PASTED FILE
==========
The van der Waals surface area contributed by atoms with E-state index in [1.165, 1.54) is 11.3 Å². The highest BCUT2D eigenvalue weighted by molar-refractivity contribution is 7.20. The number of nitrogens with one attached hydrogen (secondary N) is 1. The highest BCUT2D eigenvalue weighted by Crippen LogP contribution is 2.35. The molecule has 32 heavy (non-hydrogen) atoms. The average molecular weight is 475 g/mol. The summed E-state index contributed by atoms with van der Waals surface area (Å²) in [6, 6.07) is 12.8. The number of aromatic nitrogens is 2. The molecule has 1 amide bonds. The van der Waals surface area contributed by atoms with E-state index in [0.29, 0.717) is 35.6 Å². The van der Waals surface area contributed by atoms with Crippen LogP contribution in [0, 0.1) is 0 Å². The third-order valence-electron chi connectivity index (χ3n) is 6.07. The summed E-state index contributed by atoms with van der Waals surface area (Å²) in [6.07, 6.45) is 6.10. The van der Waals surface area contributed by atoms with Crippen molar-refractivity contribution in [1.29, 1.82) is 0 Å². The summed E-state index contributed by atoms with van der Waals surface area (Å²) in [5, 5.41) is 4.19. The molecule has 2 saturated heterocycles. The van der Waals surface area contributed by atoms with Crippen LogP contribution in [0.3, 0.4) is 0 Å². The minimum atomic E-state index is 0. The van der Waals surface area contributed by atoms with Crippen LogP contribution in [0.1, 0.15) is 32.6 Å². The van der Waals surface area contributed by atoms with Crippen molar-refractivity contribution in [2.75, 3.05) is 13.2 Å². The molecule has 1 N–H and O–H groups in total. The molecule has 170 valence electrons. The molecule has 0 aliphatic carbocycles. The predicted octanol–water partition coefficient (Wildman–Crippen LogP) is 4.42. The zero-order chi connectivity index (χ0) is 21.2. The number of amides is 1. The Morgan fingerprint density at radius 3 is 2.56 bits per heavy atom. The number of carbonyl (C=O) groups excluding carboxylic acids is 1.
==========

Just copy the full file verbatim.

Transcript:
The van der Waals surface area contributed by atoms with E-state index in [1.165, 1.54) is 11.3 Å². The highest BCUT2D eigenvalue weighted by molar-refractivity contribution is 7.20. The number of nitrogens with one attached hydrogen (secondary N) is 1. The highest BCUT2D eigenvalue weighted by Crippen LogP contribution is 2.35. The molecule has 32 heavy (non-hydrogen) atoms. The average molecular weight is 475 g/mol. The summed E-state index contributed by atoms with van der Waals surface area (Å²) in [6, 6.07) is 12.8. The number of aromatic nitrogens is 2. The molecule has 1 amide bonds. The van der Waals surface area contributed by atoms with E-state index in [0.29, 0.717) is 35.6 Å². The van der Waals surface area contributed by atoms with Crippen LogP contribution in [0, 0.1) is 0 Å². The third-order valence-electron chi connectivity index (χ3n) is 6.07. The summed E-state index contributed by atoms with van der Waals surface area (Å²) in [6.07, 6.45) is 6.10. The van der Waals surface area contributed by atoms with Crippen molar-refractivity contribution in [1.29, 1.82) is 0 Å². The summed E-state index contributed by atoms with van der Waals surface area (Å²) in [5, 5.41) is 4.19. The molecule has 2 saturated heterocycles. The van der Waals surface area contributed by atoms with Crippen LogP contribution in [0.3, 0.4) is 0 Å². The minimum atomic E-state index is 0. The van der Waals surface area contributed by atoms with Crippen LogP contribution in [0.1, 0.15) is 32.6 Å². The van der Waals surface area contributed by atoms with Crippen molar-refractivity contribution in [2.75, 3.05) is 13.2 Å². The molecule has 1 N–H and O–H groups in total. The molecule has 170 valence electrons. The molecule has 0 aliphatic carbocycles. The predicted octanol–water partition coefficient (Wildman–Crippen LogP) is 4.42. The zero-order chi connectivity index (χ0) is 21.2. The number of amides is 1. The Morgan fingerprint density at radius 3 is 2.56 bits per heavy atom. The number of carbonyl (C=O) groups excluding carboxylic acids is 1.